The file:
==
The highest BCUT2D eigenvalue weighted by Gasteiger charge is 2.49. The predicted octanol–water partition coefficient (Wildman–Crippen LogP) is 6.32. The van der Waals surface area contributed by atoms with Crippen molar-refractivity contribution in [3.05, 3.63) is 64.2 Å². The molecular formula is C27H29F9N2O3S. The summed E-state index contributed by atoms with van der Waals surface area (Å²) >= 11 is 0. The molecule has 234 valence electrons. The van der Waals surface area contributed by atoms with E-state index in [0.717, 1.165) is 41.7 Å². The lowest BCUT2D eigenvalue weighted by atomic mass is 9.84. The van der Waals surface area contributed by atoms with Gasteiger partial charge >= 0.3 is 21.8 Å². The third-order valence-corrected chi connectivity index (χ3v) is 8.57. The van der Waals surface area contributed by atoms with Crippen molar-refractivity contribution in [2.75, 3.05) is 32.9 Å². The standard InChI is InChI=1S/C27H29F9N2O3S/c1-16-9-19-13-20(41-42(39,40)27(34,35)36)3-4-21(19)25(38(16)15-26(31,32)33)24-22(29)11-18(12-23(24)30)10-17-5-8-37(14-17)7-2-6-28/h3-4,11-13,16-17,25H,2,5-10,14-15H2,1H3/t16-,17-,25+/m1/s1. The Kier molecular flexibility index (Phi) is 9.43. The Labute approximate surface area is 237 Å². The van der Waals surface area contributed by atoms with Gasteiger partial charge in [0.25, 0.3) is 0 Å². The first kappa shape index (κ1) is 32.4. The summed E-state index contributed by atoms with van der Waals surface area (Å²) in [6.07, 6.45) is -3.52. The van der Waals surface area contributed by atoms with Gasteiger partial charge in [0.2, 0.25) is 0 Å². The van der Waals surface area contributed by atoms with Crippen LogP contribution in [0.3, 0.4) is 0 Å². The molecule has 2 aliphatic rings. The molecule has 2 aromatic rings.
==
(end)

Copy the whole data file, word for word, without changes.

The highest BCUT2D eigenvalue weighted by Gasteiger charge is 2.49. The predicted octanol–water partition coefficient (Wildman–Crippen LogP) is 6.32. The van der Waals surface area contributed by atoms with Crippen molar-refractivity contribution in [3.05, 3.63) is 64.2 Å². The molecular formula is C27H29F9N2O3S. The summed E-state index contributed by atoms with van der Waals surface area (Å²) >= 11 is 0. The molecule has 234 valence electrons. The van der Waals surface area contributed by atoms with E-state index in [0.717, 1.165) is 41.7 Å². The lowest BCUT2D eigenvalue weighted by atomic mass is 9.84. The van der Waals surface area contributed by atoms with Gasteiger partial charge >= 0.3 is 21.8 Å². The third-order valence-corrected chi connectivity index (χ3v) is 8.57. The van der Waals surface area contributed by atoms with Crippen molar-refractivity contribution in [2.75, 3.05) is 32.9 Å². The standard InChI is InChI=1S/C27H29F9N2O3S/c1-16-9-19-13-20(41-42(39,40)27(34,35)36)3-4-21(19)25(38(16)15-26(31,32)33)24-22(29)11-18(12-23(24)30)10-17-5-8-37(14-17)7-2-6-28/h3-4,11-13,16-17,25H,2,5-10,14-15H2,1H3/t16-,17-,25+/m1/s1. The Kier molecular flexibility index (Phi) is 9.43. The Labute approximate surface area is 237 Å². The van der Waals surface area contributed by atoms with Gasteiger partial charge in [0.25, 0.3) is 0 Å². The first kappa shape index (κ1) is 32.4. The summed E-state index contributed by atoms with van der Waals surface area (Å²) in [6.07, 6.45) is -3.52. The van der Waals surface area contributed by atoms with Gasteiger partial charge in [0.2, 0.25) is 0 Å². The van der Waals surface area contributed by atoms with Crippen LogP contribution in [0.3, 0.4) is 0 Å². The molecule has 2 aliphatic rings. The molecule has 2 aromatic rings.